Can the Caribbean benefit from the International IPR Regime?
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CTA. 2004. Can the Caribbean benefit from the International IPR Regime?. Knowledge for Development. CTA, Wageningen, The Netherlands
Permanent link to this item: http://hdl.handle.net/10568/63786
The 10th Anniversary of the Agreement on Trade-Related Aspects of Intellectual Property Rights ('TRIPS') was recently commemorated in Brussels by a Conference organized by the European Union. In the 10 years, the Caribbean countries have made major strid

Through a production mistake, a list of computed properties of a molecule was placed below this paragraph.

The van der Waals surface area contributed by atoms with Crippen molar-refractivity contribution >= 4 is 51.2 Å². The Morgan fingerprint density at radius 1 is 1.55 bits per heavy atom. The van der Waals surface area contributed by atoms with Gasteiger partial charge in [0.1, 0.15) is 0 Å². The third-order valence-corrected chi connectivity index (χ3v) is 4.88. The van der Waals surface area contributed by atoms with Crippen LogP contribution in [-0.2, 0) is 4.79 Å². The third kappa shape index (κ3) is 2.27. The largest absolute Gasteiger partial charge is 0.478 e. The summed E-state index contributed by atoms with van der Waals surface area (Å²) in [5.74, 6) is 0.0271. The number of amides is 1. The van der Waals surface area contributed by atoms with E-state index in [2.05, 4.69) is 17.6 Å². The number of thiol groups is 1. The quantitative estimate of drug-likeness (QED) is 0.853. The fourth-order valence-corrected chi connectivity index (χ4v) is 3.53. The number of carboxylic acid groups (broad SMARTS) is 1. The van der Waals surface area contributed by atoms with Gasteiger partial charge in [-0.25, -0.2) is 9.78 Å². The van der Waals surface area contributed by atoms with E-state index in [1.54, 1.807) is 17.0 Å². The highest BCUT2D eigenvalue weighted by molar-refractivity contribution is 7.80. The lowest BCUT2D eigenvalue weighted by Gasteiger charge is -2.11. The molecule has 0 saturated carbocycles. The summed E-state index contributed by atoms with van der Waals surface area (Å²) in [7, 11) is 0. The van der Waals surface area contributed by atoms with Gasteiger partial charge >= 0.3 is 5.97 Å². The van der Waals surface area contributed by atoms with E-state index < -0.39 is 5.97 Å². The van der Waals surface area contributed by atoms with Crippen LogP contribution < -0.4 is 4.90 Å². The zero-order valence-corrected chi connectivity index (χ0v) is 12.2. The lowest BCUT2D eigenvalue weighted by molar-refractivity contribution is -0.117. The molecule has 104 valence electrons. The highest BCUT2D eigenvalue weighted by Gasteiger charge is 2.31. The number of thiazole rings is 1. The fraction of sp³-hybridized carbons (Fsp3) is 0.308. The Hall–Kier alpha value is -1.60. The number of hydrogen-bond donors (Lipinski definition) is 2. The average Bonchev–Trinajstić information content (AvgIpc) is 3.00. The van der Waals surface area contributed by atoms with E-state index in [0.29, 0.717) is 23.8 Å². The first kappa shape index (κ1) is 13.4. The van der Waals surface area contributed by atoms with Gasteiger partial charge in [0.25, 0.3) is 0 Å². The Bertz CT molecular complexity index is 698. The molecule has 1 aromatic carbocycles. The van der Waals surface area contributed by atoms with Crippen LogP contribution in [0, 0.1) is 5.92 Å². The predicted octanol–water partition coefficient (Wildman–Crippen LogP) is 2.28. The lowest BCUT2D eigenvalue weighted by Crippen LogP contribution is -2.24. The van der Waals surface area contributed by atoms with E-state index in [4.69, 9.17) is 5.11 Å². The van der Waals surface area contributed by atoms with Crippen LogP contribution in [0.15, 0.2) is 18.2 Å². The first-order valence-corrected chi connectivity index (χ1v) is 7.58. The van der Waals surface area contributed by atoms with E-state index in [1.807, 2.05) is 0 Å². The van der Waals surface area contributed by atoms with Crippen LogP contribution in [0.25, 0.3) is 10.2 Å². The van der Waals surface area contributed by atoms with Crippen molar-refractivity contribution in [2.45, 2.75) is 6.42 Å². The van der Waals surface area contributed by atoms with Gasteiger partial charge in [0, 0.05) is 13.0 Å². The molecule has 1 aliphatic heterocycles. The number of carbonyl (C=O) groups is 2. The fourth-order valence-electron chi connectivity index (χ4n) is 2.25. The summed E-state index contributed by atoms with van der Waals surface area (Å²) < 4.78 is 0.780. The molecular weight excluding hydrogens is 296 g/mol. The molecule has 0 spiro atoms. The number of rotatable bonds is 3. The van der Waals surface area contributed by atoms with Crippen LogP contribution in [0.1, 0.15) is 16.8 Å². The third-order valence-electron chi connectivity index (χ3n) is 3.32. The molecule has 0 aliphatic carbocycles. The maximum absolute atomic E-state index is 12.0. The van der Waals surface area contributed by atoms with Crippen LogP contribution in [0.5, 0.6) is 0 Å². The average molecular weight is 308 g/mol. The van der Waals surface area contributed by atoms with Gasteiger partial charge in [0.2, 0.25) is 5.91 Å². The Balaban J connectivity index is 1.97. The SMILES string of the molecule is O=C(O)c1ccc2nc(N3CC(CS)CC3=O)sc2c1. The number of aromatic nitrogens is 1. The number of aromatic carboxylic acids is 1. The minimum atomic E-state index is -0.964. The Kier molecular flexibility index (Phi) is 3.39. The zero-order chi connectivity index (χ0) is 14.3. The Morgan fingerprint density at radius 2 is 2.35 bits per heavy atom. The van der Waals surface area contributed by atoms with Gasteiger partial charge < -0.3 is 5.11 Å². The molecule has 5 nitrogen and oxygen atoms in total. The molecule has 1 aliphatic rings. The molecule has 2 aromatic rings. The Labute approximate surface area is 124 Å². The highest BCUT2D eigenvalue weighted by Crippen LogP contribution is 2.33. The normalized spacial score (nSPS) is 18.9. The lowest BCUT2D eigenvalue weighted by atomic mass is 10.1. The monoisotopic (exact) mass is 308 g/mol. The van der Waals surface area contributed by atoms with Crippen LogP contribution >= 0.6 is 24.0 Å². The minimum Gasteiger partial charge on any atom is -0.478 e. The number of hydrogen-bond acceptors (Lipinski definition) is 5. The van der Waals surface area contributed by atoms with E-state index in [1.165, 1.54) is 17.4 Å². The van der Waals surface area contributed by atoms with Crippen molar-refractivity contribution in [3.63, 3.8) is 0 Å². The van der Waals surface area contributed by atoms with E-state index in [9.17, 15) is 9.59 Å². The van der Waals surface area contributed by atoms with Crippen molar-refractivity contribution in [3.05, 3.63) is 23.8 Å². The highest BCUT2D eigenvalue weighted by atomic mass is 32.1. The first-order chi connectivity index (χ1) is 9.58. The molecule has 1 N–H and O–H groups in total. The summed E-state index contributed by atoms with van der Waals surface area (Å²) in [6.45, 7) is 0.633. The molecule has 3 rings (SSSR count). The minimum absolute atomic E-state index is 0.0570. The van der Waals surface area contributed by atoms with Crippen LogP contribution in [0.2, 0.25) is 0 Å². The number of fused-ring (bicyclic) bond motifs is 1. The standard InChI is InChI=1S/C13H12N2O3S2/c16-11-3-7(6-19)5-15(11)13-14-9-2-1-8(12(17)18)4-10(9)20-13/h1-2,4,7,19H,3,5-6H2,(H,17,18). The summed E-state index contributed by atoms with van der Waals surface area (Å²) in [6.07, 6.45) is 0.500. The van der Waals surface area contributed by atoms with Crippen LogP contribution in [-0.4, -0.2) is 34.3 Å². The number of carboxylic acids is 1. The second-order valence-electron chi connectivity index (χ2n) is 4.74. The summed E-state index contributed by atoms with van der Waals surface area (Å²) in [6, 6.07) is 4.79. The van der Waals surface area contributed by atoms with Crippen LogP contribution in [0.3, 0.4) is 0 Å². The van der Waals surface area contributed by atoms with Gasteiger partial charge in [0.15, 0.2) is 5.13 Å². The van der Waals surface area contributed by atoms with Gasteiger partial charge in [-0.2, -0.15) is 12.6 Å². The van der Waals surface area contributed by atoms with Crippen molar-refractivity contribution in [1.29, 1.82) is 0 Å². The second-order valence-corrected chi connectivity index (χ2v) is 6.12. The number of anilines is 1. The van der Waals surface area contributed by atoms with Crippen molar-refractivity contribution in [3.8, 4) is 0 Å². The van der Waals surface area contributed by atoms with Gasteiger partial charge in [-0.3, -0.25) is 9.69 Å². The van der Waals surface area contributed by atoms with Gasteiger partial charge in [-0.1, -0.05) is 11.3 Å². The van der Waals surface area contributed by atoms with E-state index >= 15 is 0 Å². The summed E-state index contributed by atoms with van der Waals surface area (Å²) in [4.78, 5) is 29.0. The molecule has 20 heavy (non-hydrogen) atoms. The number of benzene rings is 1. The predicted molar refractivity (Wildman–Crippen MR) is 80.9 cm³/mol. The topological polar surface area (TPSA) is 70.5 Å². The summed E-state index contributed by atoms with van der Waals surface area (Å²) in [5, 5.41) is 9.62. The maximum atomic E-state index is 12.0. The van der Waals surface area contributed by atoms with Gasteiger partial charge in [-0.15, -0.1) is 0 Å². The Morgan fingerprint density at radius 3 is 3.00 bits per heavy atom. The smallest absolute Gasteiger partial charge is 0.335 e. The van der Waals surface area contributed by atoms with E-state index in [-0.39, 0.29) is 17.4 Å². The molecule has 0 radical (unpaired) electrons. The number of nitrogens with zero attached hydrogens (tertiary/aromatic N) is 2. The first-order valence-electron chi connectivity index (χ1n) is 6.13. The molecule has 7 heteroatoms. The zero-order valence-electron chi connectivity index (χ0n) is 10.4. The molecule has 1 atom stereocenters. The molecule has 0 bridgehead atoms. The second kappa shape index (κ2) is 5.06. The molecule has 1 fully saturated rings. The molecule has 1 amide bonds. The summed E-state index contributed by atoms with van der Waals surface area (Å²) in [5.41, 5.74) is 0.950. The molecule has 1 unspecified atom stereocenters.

The system of intellectual property rights ('IPRs') as we know it, evolved in the developed countries. As a consequence, the system does not address some issues of critical importance to developing countries including Caribbean countries. One such issue is the protection of the vast biological diversity of these countries. The term ´biological diversity´ or bio-diversity encompasses the variety of all plants, animals and micro-organisms. Countries rich in bio-diversity are therefore rich in biological resources which can be described as those components of bio-diversity which are useful in the production of food, medicines, manufactured goods and other products. The Caribbean islands are included among the eight hottest hot spots for biological diversity in the world. Take the case of Jamaica, which is the third largest Caribbean island and has been ranked 5th among the islands of the world for its endemic plants. At least 3,304 species of vascular plants can be found there, approximately 28% of which are endemic. There are also marine and freshwater plant species. In terms of animal species, the island is also very rich. Terrestrial vertebrates include rotifers, land snails, Grapsid crabs, jumping spiders, fireflies, butterflies, amphibians, reptiles, birds and bats. Endemism among some of these vertebrates is at a high level. For example, of the 514 species of land snails, 98% are endemic. In the case of Grapsid crabs, jumping spiders, fireflies, amphibians and reptiles, the rate of endemism is 100%, 77%, 94%, 100% and 77% respectively. Marine animal species include species of fish, sea anemones, black corals, stony corals, sea fans, molluscs, turtles and marine mammals including whales, dolphins and manatees. There are also freshwater animal species. The data on species of fungi, bacteria, viruses and some invertebrates is incomplete. In the past, biological resources which include genetic resources were regarded as being in the public domain to which everyone had free access. Traditionally, Jamaica for example, has granted access not only to national but also to foreign researchers. The result is that Jamaica and indeed the Caribbean region, has seen little or no financial gain from these resources. The situation is even worse in that the Caribbean is rapidly losing the benefit of these resources, some of which are being lost as a result of extinction while others are being appropriated by individuals and institutions from other countries through the intellectual property system, in particular, patents. Today, genetic resources and the associated traditional knowledge have become very important economic resources with the result that access to them has become a very contentious issue. The fact is that in general, the regions rich in biological diversity and consequently genetic resources lack technology whereas the regions rich in technology are poor in biological diversity. The central issue for Caribbean countries is how can they and the region gain financially from this vast biological diversity. The richness of the region´s genetic resources together with the associated traditional knowledge opens up a wealth of opportunities not only in agriculture but also in related sectors - namely the pharmaceutical and cosmetic industries and tourism. Genetic resources are in great demand to develop new products and to improve upon existing ones. In Jamaica, there are currently no legislative or policy measures dealing with access to and benefit sharing of genetic resources. Such measures are urgently needed if the loss of these resources and the associated traditional knowledge is to be arrested so that the country can realize the economic benefits from these resources. The question is: Can the IP system protect genetic resources and the associated traditional knowledge? There are two views. The first is that the existing IP system can adequately provide the protection. The other view is that a special system is necessary because genetic resources and traditional knowledge do not fit easily within the existing IP regime. Caribbean countries have taken a keen interest in the work of the World Intellectual Property Organisation´s Intergovernmental Committee on Intellectual Property and Genetic Resources, Traditional Knowledge and Folklore (?IGC?). While the IGC is providing very valuable information and assistance, the Caribbean region must take ownership of its biological diversity and devise policies, objectives and the legal and institutional framework to make this asset work for its benefit not only financially but also to advance the region in the areas of science, agriculture, medicines and education. The region must also constantly guard against entering into bilateral, free trade and other agreements which impose obligations which undermine and devalue this asset. Our scientific community must rise to the challenge and work in collaboration with our legal experts and policy makers to advance the process for building the necessary framework. Our scientists must seek to ensure that collaborative research programmes that they embark on and which depend on the use of our rich bio-diversity and associated traditional knowledge contribute to socio-economic development and the advancement of science in the region. August, 2004 Ms Loreen Walker is Executive Director, <http://www.jipo.gov.jm> Jamaica Intellectual Property Office, Kingston, Jamaica References P. Bifani, <http://www.crnm.org/documents/studies/Bifani%20Study.pdf>CARICOM Interests in Relation to Biodiversity and Intellectual Property Rights in the Context of FTAA Negotiations, CRNM/IDB Technical Cooperation Project (ATN/JF/SF-6158-RG) August 2004. C.M. Correa, <http://www.grain.org/briefings/?id=186>Bilateral Investment Agreements: Agents of New Global Standards for the Protection of Intellectual Property Rights, GRAIN, 2004. Jamaica National Environment and Planning Agency,<www.nepa.gov.jm/WSSD/Biodiversity/Jamaica_NSAP_BioDiv.pdf>Towards a National Strategy and Action Plan on Biological Diversity in Jamaica, June 2002.